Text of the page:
The follow-up to 2014's "Sargent Place", working with multi-instrumentalist Kenny Lyon, this is the first release since the passing of singer-songwriter Josh Haden's jazz legend father Charlie, so it's no surprise to find it imbued with songs of loss and reflection, ploughing more of an Americana path than the slowcore of their earlier days.
Saying that, the only obviously personal track is album closer "Station 2", a spare, five minute bluesy reminiscence of his childhood in Malibu from whence comes the album's titular character. Otherwise, these are stories often drawn from history. Set in 1875, "Tennessee" is a slow, moodily acoustic number that spins the story of a homesteader and his family displaced by powerful landgrabbers ("Mrs McAllister said "Here's my bed"). According to Haden, the story continues with the man's great-great-great-great grandson stealing the wife of the cattle baron's great-great-great-great grandson and heading for the Missouri line in a Maserati 155, the husband's posse in pursuit, though you'd be hard pressed to spin that from the lyrics.
This, in turn, is followed by the equally dark, weighed down acoustic blues "The Depression" and how it ruined so many lives when the market crashed in the 30s, and draws inspiration from his grandfather who were forced to temporarily quit their upstate New York farm, returning to find the family dog had escaped from the kennels and frozen to death waiting for them.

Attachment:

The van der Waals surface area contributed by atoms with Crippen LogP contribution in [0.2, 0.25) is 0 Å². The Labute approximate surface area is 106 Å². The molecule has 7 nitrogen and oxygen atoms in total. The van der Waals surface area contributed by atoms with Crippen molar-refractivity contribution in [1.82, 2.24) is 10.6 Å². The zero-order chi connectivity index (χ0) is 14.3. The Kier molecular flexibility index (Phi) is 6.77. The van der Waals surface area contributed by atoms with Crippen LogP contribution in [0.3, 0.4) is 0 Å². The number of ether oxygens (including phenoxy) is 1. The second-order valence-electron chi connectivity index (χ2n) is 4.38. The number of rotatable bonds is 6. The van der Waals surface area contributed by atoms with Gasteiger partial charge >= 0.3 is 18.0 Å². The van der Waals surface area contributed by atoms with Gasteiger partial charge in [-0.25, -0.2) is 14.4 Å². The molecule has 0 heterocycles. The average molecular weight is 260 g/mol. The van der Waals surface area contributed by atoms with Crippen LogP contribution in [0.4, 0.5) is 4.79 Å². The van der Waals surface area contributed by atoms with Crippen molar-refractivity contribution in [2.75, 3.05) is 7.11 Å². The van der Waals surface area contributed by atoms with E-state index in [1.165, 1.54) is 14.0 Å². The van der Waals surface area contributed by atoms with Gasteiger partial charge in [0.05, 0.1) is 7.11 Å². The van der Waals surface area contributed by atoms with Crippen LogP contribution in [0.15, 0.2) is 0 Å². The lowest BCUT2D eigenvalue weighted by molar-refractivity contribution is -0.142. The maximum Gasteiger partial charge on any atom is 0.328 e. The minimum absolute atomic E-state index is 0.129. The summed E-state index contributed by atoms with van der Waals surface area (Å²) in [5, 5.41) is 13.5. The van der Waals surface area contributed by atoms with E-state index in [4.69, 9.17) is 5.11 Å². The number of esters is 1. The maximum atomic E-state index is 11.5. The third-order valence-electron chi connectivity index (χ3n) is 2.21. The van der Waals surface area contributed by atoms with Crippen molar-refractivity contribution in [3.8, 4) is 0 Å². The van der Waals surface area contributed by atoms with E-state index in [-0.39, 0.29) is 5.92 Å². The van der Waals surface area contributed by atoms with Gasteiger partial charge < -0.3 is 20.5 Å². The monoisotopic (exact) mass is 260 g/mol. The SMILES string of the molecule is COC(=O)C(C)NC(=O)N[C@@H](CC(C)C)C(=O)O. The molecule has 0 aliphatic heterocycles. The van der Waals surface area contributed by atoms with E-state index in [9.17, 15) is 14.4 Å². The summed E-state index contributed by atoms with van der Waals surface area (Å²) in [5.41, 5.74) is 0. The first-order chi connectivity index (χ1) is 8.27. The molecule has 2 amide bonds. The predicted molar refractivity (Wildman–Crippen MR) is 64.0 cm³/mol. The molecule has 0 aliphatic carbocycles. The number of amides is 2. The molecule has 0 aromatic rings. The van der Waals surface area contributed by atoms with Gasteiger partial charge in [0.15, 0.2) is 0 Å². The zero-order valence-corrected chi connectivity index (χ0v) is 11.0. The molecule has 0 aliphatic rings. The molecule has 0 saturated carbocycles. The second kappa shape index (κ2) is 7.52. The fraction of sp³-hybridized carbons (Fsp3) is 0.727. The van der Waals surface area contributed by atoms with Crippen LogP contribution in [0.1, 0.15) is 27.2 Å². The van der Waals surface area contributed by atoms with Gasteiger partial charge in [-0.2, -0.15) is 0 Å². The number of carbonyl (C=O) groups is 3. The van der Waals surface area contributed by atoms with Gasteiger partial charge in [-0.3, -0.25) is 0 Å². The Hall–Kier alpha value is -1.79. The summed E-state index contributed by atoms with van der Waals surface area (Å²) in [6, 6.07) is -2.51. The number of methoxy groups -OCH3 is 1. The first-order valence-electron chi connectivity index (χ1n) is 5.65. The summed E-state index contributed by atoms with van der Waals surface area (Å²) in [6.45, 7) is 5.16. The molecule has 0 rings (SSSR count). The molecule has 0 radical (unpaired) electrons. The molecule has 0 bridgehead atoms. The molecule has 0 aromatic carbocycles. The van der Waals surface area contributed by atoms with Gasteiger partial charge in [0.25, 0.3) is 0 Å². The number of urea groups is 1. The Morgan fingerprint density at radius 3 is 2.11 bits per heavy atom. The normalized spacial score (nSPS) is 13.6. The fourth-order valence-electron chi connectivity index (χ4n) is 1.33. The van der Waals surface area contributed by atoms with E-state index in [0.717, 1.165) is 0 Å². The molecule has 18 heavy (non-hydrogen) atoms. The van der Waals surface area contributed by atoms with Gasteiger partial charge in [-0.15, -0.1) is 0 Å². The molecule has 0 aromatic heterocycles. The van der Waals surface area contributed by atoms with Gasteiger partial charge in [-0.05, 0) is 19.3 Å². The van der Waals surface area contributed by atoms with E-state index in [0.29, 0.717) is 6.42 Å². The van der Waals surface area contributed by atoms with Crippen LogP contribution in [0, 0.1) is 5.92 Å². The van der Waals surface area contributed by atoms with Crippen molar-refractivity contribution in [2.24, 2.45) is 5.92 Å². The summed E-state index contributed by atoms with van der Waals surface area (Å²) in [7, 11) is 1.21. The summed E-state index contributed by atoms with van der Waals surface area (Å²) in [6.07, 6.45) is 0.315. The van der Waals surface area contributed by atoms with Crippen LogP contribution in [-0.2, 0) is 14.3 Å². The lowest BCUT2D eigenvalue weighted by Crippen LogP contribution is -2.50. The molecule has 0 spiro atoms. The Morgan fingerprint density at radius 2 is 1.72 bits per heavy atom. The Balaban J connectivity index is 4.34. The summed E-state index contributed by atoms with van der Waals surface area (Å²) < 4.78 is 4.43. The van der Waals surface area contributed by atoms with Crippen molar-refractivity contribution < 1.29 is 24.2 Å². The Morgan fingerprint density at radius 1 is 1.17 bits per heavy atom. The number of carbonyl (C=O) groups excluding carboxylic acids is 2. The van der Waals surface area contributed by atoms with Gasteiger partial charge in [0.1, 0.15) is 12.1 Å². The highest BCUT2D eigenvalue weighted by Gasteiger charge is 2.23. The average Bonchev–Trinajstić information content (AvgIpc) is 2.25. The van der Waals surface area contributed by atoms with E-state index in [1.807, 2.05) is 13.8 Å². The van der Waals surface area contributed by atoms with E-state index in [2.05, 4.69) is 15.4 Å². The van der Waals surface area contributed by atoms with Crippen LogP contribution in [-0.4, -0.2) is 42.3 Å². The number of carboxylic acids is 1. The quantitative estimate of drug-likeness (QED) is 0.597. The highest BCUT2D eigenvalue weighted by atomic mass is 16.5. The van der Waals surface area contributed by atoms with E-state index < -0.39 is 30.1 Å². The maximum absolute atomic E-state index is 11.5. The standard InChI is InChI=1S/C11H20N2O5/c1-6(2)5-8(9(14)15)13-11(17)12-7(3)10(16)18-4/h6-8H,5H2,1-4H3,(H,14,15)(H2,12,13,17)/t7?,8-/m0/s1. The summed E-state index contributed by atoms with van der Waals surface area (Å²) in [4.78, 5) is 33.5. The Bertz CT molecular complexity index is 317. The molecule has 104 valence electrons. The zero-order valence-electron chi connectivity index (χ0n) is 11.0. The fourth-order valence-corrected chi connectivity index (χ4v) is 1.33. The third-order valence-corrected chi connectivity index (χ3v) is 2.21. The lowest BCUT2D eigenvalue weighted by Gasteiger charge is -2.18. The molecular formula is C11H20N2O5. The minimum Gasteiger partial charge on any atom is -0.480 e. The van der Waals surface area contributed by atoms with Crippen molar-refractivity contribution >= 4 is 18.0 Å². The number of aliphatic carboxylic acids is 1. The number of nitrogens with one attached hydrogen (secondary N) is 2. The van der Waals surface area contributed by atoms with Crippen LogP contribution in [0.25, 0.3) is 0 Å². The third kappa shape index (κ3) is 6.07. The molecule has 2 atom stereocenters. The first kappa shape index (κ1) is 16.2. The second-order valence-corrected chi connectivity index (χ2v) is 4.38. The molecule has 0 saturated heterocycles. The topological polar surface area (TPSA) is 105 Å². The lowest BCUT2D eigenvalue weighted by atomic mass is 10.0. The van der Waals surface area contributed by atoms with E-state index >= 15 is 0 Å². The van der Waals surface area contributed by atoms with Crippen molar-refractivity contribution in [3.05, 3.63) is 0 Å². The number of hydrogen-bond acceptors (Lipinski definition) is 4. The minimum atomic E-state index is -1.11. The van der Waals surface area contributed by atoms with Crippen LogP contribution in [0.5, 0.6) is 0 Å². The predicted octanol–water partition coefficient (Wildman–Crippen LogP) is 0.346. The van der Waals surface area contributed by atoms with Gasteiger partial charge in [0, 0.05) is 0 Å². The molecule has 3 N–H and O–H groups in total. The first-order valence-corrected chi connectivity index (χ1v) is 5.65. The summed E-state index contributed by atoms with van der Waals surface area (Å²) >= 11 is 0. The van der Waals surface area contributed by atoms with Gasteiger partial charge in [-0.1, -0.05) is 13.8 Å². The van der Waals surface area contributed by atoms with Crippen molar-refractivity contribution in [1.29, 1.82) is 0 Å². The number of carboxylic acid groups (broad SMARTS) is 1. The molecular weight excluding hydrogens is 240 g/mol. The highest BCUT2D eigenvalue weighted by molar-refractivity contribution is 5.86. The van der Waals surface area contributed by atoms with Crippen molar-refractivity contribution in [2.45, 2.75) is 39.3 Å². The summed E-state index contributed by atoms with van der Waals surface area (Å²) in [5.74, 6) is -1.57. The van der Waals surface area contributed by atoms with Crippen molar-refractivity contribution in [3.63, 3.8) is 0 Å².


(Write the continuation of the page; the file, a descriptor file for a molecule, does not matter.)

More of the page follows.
The Neil Young-like "Battle of Saratoga" mixes the late-60s story of a jazz musician being snowed in after a show trying to get home on Christmas Eve and suffering heroin withdrawal with an account of the 1777 battle, a turning point in the War of Independence, the failed attempt by the British to take Bemis Heights and its scorched earth retreat. Meanwhile, on a more recent note, "One Last Look", featuring sister Petra on violin, is inspired by the 1968 Farmington Mine Disaster which led to a revamp of mining regulations and miners' rights.
Away from the history books, the dreamy drum-less "Apologies" harks to him winding up at a wake for Timothy Leary in 1990s Beverly Hills and seeing the girl from a dating ad he'd inadvertently stood up the day before. Shifting styles, the desert noir feel of "Lorelei" is about ,trying to quell conflict on a relationship level ("I don't want to fight your wars tonight") while a riot unfolds in the street below, "Starry Night" addresses the aftermath of a woman coming home to find her boyfriend's not alone (though it does seem to suggest an eventual reconciliation), "In My Hour" is a muted country hymnal with Mother Earth calling on LA for redemption and "For You" a slow burn bluesy declaration of dedication.
The stories behind the lyrics aren't always obvious, but if that makes you listen to the songs more intently and immerse yourself in Haden's heady brand of alt-country, then so much the better.
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